What is inflation and how does it impact your investments?
It is the rate at which goods and services become costly every year in a country. For example, if I buy dal for 100/Kg today and next year if it increases to 110/Kg it means dal has an inflation of 10%.
So whenever there is inflation the buying power will be less. For example, if I have 100 Rs and today I am able to buy 1 Kg dal, after a year for the same 100 I’ll be able to buy only 900 grams of dal.
Now let us assume that inflation is 10% on an average every year. The below table depicts the dal price for next 5 years and how much dal can be bought for 100 every year.
So during year 5, a person will be able to buy only 0.68Kgs of dal for the same money. However, he will require 1 Kg of dal. So he needs to spend more money.
What causes inflation?
- Increase in demand: If the demand for a commodity/service increases more than its supply then naturally the prices will increase causing inflation. For example since there is a dearth of good medical facilities in India, the inflation in medical sector is way higher than normal.
- Increase in production cost: When the production becomes costly the prices also increase. Production costs may increase due to increase in wages, increase in raw material cost etc.
How is inflation measured?
In India, there are two indexes through which it is measured. These are:
- Wholesale Price Index (WPI): This index tracks the changes in the wholesale prices. This means it does not include the changes of price in the retail market. Also, it does not include services such as housing, education etc.
- Consumer Price Index (CPI): This index tracks the price changes in a number of goods and services which are representative of consumer expenditure at retail level.
For general population CPI is a better measure to track the inflation. However, since it has a fixed weightage of each good and service included in the index, the real inflation varies from person to person. For example, in urban areas people spend more on lifestyle than the essential goods and services; hence the impact of lifestyle inflation is more on them.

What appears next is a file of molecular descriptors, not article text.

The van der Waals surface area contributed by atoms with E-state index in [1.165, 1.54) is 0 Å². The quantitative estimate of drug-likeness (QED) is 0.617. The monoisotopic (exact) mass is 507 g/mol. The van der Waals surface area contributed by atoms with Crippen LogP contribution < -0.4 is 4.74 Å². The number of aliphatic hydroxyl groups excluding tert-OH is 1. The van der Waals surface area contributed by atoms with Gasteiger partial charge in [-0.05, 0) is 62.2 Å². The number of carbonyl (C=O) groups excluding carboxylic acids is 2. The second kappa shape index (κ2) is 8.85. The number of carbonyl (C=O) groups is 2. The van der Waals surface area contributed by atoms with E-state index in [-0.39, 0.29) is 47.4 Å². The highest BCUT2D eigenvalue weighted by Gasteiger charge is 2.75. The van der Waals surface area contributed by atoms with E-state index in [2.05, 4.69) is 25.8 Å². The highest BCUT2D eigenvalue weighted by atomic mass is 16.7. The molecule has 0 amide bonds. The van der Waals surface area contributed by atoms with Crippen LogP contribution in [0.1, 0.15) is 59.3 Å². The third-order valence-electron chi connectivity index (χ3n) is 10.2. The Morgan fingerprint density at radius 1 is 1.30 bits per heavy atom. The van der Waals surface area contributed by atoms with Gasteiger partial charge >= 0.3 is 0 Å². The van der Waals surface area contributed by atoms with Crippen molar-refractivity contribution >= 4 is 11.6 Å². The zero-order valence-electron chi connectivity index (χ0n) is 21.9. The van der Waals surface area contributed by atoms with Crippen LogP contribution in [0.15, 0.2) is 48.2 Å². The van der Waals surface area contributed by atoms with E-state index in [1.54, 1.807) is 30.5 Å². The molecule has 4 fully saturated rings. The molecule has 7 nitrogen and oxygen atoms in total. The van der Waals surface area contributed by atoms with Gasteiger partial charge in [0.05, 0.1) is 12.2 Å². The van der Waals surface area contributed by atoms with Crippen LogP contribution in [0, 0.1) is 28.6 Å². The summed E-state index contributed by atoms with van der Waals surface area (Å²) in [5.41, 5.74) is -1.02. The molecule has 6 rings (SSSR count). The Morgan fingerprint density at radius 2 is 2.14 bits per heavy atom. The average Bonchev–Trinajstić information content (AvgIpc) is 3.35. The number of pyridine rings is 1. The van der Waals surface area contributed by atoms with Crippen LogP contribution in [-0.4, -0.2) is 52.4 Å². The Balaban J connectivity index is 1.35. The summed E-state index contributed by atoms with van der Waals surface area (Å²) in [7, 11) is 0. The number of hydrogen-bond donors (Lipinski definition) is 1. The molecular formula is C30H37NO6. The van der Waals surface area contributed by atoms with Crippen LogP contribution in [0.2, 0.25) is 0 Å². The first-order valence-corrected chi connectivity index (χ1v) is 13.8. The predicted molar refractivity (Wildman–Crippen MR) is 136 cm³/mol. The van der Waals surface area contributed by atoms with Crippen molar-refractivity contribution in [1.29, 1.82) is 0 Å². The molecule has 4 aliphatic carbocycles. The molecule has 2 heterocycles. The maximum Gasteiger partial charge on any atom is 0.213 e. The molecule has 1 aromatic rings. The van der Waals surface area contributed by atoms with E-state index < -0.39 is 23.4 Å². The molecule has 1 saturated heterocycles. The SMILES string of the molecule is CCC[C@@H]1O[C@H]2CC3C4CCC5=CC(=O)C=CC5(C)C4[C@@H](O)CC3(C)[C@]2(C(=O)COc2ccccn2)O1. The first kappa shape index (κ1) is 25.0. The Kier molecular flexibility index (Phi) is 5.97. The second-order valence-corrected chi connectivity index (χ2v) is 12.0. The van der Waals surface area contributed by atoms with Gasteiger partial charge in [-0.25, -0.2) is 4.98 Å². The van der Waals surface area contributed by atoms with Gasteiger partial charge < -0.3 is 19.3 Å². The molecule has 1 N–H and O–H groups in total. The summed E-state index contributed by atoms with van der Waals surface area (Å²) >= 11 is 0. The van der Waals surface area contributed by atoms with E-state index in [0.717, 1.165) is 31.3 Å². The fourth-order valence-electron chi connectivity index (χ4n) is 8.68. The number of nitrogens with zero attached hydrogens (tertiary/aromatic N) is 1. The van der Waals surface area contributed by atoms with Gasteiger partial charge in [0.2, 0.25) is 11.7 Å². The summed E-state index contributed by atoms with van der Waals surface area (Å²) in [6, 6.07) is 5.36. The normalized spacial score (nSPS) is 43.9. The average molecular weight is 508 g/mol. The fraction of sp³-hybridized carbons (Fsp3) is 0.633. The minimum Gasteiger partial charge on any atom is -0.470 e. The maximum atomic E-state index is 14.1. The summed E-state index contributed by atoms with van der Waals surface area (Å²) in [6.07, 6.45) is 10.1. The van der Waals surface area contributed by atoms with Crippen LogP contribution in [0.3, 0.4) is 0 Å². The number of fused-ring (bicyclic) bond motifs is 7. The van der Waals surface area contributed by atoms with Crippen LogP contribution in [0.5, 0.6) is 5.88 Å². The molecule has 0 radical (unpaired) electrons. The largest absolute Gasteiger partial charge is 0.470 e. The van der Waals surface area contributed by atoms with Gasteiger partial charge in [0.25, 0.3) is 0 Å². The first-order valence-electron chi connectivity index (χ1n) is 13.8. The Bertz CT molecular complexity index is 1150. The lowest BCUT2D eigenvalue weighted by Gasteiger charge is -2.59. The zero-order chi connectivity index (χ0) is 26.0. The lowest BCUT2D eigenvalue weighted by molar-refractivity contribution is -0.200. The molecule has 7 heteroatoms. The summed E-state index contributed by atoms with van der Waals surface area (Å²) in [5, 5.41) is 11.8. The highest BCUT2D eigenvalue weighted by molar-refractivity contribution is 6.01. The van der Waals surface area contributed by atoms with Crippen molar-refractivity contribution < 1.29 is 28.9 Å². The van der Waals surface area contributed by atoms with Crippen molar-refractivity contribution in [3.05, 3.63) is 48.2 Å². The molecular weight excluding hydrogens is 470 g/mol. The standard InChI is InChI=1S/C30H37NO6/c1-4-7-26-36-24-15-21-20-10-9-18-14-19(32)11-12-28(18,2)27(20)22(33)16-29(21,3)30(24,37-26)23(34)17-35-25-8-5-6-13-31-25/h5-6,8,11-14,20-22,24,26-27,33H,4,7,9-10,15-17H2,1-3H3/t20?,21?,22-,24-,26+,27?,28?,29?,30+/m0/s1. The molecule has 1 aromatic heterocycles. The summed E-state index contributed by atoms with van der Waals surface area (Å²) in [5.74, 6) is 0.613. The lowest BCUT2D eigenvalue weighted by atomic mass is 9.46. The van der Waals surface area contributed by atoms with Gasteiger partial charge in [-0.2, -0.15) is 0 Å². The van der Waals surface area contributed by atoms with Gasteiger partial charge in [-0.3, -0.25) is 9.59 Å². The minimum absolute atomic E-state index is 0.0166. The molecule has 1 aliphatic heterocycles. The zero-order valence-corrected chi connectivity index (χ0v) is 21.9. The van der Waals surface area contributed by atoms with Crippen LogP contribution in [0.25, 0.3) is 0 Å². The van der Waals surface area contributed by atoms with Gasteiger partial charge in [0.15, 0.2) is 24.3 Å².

In the past medical, education, entertainment inflation etc. have been higher than normal and hence resultant inflation is higher than the CPI.
Impact of inflation on investments
Due to inflation 100 Rs. that you have today will be lose their value and be less valuable by next year. Hence, you need to invest your money so that you can get returns on your investment and preserve or increase the value of your investment.
However, if your investment will stay in savings bank account or FDs, then you will possibly get lower returns than inflation and your real returns will be negative.
Therefore, investing in mutual funds, that too in equity funds for long term becomes necessary. Equity is an asset class which gives inflation beating returns over long term.
A Case Study
Mr. A had Rs. 2,000 in Savings bank account, out of which he invested Rs. 1,000 in a large cap equity mutual fund for 5 years. Let us consider below data:
Average Inflation: 6%
Average Savings Bank Account Returns: 4%
Average Large Cap Equity Returns: 14%
After 5 years, the inflation adjusted values are:
Savings Bank Account:
Returns before inflation: Rs. 1,338.23
Inflation Adjusted Returns: Rs. 909.15
Large Cap Equity Fund:
Returns before inflation: Rs. 1,925.41
Inflation Adjusted Returns: Rs. 1,438.78
You can see that while the value of money in savings bank account decreased due to inflation, equity mutual fund’s high returns caused an increase in the investment value even in real return terms.
The above two investments are of different asset class and differ in the risks involved as equities are highly volatile. However, the inflation risk is much higher if all your investment remains in savings account or FDs and the impact will be enormous in your portfolio over long term.
Hence, to generate inflation beating returns over long term, it is a prudent choice to invest in equity mutual funds.
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